Many trails have accumulated treefall hazards from the past two winters, passable with care by hikers but not for stock. Some are described below, others include the PCT between Strawberry Cienega and Deer Springs camp (PCT Miles 182-185, about 12 trees down), and Fuller Ridge Trail near its northern end (PCT Miles 189.1-190.2, three trees). Spitler Peak Trail was cleared of multiple tree hazards by the Trail Report in early July. Many treefall hazards from Red Tahquitz to Antsell Rock (PCT Miles 172.5-175) were cleared in June. Nevertheless about 20 remain, including at least six major obstructions for hikers. Tahquitz Creek to Red Tahquitz (PCT Miles 175-177) is now clear.

Willow Creek Trail has 33 downed trees between Skunk Cabbage Junction and Hidden Divide. Of these 22 are on the Forest Service section (16 between Willow Creek and the Park boundary), with 11 in the State Park. Most are readily passable by hikers with care. Despite so much work last year, the whitethorn has grown back rapidly, especially on the State Park section, but remains less challenging than in 2019.

The Caramba Trail from near Reeds Meadow through Laws Camp and on to Caramba, and the Cedar Trail from Willow Creek Trail to Laws (which both nominally reopened in late 2018) are optimistically described by the Forest Service as “not maintained”. In reality parts of these trails no longer exist with significant sections of both so heavily overgrown that I strongly advise hikers do not attempt to follow them. Multiple experienced hikers have reported getting lost in this area since summer 2019. An informal use trail to the Laws Camp area is much more direct and completely avoids all of the challenging bush-whacking of the unmaintained trails (other hikers kindly nicknamed it the “King Trail”). It leaves Willow Creek Trail exactly 1.0 mile from Saddle Junction, 0.45 mile from the Skunk Cabbage turning (trailhead at N33°46’46”, W116°39’32”, WGS84). The cairned (but subtle) trail descends largely on established deer tracks for 0.9 mile, reaching Willow Creek just upstream of the former site of Laws Camp. From Laws east to Caramba the route of the old Caramba Trail has become increasingly tricky to follow, especially for the first 1.2 miles east of Laws where there are dozens of trees down. Closer to Caramba the trail is relatively obvious (for those familiar with the route prior to the 2013 Mountain Fire). Very cautious navigation is recommended throughout this area.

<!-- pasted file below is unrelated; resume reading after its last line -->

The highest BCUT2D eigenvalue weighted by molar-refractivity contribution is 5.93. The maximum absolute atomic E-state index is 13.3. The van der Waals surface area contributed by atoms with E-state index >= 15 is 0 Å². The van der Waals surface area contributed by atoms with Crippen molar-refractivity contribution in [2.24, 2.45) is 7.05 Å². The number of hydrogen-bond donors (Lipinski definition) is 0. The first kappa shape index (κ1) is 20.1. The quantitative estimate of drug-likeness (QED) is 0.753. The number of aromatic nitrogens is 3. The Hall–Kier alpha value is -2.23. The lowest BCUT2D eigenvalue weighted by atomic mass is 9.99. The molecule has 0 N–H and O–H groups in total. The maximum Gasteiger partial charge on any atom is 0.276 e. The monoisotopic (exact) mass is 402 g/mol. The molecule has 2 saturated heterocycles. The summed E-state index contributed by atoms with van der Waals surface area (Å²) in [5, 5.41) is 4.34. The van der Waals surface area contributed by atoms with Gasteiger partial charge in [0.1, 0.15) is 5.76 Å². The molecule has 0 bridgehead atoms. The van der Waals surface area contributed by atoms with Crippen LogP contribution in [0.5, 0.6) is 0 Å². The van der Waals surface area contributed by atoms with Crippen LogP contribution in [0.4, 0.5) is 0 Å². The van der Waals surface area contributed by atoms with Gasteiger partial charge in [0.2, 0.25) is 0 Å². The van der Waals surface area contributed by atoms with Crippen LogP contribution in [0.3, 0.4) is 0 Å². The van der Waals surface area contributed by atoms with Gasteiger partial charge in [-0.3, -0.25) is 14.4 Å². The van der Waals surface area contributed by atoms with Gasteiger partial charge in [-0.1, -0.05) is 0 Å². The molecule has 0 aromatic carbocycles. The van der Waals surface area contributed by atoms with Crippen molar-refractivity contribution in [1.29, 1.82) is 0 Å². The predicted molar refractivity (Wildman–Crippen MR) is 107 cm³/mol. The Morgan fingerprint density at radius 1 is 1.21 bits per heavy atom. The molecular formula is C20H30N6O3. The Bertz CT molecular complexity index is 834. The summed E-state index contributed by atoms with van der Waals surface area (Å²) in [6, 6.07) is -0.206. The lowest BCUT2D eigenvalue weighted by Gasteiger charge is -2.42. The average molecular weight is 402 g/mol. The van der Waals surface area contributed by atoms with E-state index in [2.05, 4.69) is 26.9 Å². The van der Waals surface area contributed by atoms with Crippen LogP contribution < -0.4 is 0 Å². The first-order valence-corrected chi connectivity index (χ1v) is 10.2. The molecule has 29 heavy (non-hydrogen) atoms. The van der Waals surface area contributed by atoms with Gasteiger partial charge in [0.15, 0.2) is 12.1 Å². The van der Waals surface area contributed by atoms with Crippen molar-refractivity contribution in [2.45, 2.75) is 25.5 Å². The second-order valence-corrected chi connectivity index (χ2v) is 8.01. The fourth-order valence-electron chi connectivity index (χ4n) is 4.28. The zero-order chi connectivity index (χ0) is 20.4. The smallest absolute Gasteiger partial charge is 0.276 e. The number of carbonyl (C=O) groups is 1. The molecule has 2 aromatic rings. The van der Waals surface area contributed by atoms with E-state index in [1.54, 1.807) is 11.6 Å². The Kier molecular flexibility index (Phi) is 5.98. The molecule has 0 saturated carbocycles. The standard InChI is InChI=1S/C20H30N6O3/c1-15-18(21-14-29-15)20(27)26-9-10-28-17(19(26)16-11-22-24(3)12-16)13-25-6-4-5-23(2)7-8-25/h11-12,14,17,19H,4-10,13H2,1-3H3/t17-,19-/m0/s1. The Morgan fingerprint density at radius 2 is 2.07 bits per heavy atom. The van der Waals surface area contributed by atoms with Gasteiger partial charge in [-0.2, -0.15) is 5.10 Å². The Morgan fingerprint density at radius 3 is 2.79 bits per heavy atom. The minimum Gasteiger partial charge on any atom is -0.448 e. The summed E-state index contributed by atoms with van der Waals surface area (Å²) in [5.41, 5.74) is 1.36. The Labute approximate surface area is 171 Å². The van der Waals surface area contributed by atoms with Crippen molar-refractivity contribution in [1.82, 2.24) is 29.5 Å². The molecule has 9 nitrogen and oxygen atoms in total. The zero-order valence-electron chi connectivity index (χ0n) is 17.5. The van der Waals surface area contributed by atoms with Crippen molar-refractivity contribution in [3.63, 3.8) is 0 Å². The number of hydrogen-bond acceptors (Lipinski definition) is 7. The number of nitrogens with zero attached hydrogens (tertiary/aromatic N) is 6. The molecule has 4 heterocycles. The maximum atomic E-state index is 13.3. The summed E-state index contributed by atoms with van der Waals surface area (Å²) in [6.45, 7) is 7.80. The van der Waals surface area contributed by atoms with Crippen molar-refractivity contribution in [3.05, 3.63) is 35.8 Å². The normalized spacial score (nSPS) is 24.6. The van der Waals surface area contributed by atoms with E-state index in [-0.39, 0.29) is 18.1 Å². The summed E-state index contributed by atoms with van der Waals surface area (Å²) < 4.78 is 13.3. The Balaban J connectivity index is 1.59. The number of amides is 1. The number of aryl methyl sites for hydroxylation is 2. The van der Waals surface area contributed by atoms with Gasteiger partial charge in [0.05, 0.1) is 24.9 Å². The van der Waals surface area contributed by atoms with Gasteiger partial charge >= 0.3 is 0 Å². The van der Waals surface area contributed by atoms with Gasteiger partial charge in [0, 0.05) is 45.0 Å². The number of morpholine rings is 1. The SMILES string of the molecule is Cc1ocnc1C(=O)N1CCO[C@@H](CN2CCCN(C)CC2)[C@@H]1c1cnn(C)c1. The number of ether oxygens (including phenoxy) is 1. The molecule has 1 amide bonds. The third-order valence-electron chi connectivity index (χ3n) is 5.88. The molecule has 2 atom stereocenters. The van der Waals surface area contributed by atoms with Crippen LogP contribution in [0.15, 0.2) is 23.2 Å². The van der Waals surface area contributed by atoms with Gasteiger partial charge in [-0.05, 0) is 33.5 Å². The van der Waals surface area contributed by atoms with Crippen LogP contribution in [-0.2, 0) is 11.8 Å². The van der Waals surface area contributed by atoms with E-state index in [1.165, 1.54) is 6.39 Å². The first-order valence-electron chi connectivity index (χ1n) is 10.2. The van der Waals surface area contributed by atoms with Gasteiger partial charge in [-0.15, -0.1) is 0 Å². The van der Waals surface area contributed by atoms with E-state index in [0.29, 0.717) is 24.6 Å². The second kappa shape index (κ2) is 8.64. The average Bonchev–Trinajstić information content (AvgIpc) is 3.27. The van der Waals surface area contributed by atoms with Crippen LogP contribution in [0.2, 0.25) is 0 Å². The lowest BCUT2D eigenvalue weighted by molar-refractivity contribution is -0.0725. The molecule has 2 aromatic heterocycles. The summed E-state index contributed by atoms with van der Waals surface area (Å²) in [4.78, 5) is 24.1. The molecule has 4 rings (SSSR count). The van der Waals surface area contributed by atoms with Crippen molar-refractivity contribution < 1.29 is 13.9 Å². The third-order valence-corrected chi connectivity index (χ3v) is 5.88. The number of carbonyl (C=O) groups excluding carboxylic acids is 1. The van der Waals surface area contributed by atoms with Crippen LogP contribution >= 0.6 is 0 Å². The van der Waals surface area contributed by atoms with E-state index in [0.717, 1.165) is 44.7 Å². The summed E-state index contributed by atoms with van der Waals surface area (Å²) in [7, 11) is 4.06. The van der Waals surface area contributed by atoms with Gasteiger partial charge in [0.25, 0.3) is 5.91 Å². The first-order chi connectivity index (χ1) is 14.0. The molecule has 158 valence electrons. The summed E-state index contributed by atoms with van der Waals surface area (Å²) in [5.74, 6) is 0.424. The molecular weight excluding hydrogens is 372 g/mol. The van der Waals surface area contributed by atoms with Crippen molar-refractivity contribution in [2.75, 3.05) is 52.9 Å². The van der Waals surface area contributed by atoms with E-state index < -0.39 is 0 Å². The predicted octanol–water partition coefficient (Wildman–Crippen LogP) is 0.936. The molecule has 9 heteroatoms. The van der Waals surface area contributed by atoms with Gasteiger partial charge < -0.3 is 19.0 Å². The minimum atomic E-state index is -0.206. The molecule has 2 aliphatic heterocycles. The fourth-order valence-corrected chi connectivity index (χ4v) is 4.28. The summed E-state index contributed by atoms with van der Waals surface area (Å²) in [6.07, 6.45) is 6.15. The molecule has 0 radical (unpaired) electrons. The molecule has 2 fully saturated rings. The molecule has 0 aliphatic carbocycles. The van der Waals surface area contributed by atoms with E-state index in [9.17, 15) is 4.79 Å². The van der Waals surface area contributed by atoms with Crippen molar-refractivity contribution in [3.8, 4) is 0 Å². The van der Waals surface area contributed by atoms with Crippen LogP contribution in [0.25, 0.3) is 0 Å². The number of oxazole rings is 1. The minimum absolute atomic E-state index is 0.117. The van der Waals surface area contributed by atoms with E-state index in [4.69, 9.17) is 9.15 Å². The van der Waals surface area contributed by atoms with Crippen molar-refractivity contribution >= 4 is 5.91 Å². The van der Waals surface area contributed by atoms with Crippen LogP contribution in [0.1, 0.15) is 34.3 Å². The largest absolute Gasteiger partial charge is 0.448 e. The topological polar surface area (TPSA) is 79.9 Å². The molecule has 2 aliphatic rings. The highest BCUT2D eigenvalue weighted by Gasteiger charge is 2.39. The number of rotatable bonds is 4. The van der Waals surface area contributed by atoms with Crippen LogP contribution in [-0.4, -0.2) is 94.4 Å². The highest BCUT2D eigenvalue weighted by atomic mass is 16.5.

Seven Pines Trail has had limited hiker traffic since November 2018. There are 35 treefall hazards on the trail, four large ones on the short Forest Service section, and the remainder in the State Park, based on my most recent 2021 survey. Cautious navigation is recommended for those who are not familiar with hiking this trail. Dark Canyon Road has been closed since early 2019, and there is currently no vehicular access to Seven Pines trailhead. USFS apparently does not expect Dark Canyon Road to reopen this year.

WATER STATUS: Eastern slope

The Round Valley pipe is flowing weakly (at about 0.5L/min). This source may not be reliable throughout the summer. Creeks in Round Valley and Tamarack Valley were dry in May (in 2020 neither dried until August).

Hidden Lake dried up completely in June.

Both the northern and southern springs at Wellman’s Cienega are flowing very gently (but adequately to filter). These are the sources for Willow Creek, which is flowing where it crosses the Willow Creek Trail (on 12th July the flow was good for filtering, but was the lowest I have ever seen this creek).

The well-known northernmost spring at Wellman’s Cienega, still flowing gently, 1st August 2021.

Tahquitz Creek is flowing gently at the northern end of Little Tahquitz Meadow. It is also flowing, but very gently, further upstream at its source (known locally as Grethe Spring) where it crosses the PCT at approx. Mile 177.

The small creek in Tahquitz Valley dried in May, some four months earlier than in 2020.

Candy’s Creek – that flows through Skunk Cabbage Meadow and then crosses the remaining visible section of Caramba Trail near Reeds Meadow – dried up in early July.

WATER STATUS: Western slope

The North Fork of the San Jacinto River continues to flow steadily where it crosses the Deer Springs Trail and also downstream – but much more weakly – where it crosses the Fuller Ridge Trail on the PCT (approx. PCT Mile 186.2).

The creek in Little Round Valley completely dried up in early July, reminiscent of the extremely dry years of 2014-16. The same creek dried up where it crosses Fuller Ridge Trail (PCT Mile 186.4) in April.